Laura de la Quintana Madrid


Updated Saturday, March 2, 2024-01:52

In the game of who's who that Grifols has deployed, the tangle of interconnections that exist between the family, its company and the investment company of which they are part, Scranton, makes the work of analysts difficult (seen on Thursday in a


of 35% in the Stock Market after presenting results) and gives wings to the speculation of bears like Gotham City.

The market is awaiting the verdict of the National Securities Market Commission (CNMV), which is interpreted as the final blow for the company in the event that it is not favorable.

But, meanwhile, the problem that Daniel Yu's signature with his reports put on the table remains unresolved: the ties that unite the entire family network.

And who is inside?

From the Scranton

holding company

- which does not officially belong to Grifols, but where directors with this last name directly control 20% - to the related companies that were sold to Scranton, BPC Plasma and Haema, the bank loans where the company's debts are mixed family, of the company or those granted to the family society;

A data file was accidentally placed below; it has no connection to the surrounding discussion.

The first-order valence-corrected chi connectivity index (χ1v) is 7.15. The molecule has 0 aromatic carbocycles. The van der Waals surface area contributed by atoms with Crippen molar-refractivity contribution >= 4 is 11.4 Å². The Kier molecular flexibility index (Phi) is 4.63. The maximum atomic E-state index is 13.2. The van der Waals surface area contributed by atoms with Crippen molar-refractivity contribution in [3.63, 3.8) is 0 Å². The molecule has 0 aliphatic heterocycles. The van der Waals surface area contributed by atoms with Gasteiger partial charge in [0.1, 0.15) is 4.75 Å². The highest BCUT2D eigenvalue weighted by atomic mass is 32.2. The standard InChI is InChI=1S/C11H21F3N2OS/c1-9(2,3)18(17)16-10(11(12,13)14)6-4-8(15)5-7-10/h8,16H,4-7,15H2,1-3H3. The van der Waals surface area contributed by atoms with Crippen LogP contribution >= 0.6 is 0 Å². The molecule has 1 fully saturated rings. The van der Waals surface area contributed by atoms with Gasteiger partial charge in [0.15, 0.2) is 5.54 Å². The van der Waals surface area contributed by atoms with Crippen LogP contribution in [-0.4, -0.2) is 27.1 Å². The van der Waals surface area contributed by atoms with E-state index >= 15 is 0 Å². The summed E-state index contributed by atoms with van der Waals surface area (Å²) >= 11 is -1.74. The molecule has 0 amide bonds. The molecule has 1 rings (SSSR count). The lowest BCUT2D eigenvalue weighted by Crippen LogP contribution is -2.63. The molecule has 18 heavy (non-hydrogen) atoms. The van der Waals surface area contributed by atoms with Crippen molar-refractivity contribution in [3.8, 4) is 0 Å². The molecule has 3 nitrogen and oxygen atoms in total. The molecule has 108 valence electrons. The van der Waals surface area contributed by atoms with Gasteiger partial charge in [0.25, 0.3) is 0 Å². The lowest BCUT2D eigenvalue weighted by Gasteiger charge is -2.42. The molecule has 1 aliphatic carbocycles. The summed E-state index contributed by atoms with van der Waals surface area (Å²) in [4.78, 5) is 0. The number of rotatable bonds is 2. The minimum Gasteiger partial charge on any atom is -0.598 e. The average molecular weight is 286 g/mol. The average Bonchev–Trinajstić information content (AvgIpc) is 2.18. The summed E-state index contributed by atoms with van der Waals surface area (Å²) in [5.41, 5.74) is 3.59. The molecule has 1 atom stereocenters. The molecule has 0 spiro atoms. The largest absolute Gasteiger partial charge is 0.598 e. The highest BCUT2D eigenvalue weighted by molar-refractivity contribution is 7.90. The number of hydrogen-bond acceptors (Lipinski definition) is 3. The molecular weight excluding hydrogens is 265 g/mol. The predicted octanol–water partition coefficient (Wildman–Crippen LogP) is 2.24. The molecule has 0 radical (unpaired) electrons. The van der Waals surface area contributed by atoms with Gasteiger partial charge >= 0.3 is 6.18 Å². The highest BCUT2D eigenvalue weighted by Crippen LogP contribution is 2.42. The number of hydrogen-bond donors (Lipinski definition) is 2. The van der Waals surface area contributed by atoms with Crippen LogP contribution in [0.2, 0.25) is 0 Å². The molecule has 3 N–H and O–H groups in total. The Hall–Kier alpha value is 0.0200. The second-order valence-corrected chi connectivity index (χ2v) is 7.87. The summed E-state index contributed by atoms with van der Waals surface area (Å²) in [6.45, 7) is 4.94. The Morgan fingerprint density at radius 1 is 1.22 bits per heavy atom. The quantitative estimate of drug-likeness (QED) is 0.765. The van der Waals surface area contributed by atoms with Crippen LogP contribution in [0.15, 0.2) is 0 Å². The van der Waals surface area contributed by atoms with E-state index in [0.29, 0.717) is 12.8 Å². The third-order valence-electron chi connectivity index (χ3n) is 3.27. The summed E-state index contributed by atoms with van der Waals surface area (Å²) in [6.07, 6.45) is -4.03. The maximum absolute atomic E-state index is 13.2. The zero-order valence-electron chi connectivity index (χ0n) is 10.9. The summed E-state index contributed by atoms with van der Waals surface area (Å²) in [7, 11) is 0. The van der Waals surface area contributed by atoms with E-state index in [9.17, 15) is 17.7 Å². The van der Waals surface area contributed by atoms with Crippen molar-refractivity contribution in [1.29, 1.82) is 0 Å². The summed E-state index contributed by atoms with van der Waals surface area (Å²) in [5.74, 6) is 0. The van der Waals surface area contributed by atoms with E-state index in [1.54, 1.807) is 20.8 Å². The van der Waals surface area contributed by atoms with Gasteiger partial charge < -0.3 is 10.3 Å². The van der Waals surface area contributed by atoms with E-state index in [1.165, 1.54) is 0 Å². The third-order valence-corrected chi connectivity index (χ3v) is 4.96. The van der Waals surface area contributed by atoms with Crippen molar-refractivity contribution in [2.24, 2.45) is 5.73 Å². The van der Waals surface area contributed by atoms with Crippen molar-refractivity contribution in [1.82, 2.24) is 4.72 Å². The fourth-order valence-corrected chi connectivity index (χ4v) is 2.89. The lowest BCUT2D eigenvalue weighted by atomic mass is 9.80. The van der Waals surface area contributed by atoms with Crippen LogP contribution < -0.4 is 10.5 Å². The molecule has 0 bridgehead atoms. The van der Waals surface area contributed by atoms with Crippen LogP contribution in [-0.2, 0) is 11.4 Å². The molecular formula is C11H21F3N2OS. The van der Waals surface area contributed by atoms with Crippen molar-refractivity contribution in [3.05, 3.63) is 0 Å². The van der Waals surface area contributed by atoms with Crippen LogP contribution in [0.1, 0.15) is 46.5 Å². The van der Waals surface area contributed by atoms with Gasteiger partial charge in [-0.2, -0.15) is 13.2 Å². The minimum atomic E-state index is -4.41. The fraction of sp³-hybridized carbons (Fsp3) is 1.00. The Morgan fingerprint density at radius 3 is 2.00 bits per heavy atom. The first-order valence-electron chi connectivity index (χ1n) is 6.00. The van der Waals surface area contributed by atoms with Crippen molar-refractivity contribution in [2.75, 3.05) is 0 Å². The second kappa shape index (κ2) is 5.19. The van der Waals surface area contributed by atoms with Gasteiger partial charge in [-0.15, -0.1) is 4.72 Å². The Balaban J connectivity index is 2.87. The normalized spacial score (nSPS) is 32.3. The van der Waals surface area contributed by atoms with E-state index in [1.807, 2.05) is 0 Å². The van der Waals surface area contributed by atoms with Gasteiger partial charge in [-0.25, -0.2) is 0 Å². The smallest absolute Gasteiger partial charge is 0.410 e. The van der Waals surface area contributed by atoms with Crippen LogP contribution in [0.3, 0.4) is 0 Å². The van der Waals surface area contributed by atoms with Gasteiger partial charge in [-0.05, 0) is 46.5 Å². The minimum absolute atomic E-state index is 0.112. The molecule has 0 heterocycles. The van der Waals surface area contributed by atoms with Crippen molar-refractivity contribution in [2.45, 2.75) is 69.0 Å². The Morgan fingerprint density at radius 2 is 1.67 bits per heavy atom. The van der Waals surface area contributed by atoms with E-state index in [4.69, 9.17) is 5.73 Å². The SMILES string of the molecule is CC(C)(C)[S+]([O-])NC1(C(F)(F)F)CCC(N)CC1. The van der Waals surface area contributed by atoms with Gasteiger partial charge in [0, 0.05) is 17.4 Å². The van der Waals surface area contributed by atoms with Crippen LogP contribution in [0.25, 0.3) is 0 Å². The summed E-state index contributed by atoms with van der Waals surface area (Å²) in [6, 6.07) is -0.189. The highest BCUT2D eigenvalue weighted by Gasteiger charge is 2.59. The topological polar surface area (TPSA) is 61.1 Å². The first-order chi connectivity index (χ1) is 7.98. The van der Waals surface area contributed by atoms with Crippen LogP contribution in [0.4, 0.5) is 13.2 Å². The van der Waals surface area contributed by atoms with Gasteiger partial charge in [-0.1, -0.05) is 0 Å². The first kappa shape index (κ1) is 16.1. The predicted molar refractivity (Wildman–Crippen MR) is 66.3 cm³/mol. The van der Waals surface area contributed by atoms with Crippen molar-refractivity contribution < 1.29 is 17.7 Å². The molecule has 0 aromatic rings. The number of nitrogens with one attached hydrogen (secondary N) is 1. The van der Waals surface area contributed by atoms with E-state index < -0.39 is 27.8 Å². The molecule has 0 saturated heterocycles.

in addition to the money that Grifols lends to the family directly and even the donations that the

holding company

makes to NGOs such as Probitas or the Grifols Foundation itself.

The 2023 results revealed that

Grifols had lent 5.6 million euros last year to former president Víctor Grifols Roura

, who left office in December.

The company only clarifies that in the month of January this debt was settled, coinciding in time with the Gotham City report, which was published on the 8th of that month.

There are no loans to any other Grifols in recent years, nor to any other member of the board of directors.

On the other hand,

Grifols has also lent money to Scranton

, after having sold BPC Plasma and Haema for $538 million just after its acquisition in 2018. Specifically,

the debt amounts to $110 million,

since, at 95 million initially, last year that loan was expanded by another 15 million.

In other words, Grifols lent money to its shareholder so that it could buy its own companies, since, it claims, this debt is "related to the payment for the sale" of these two shares.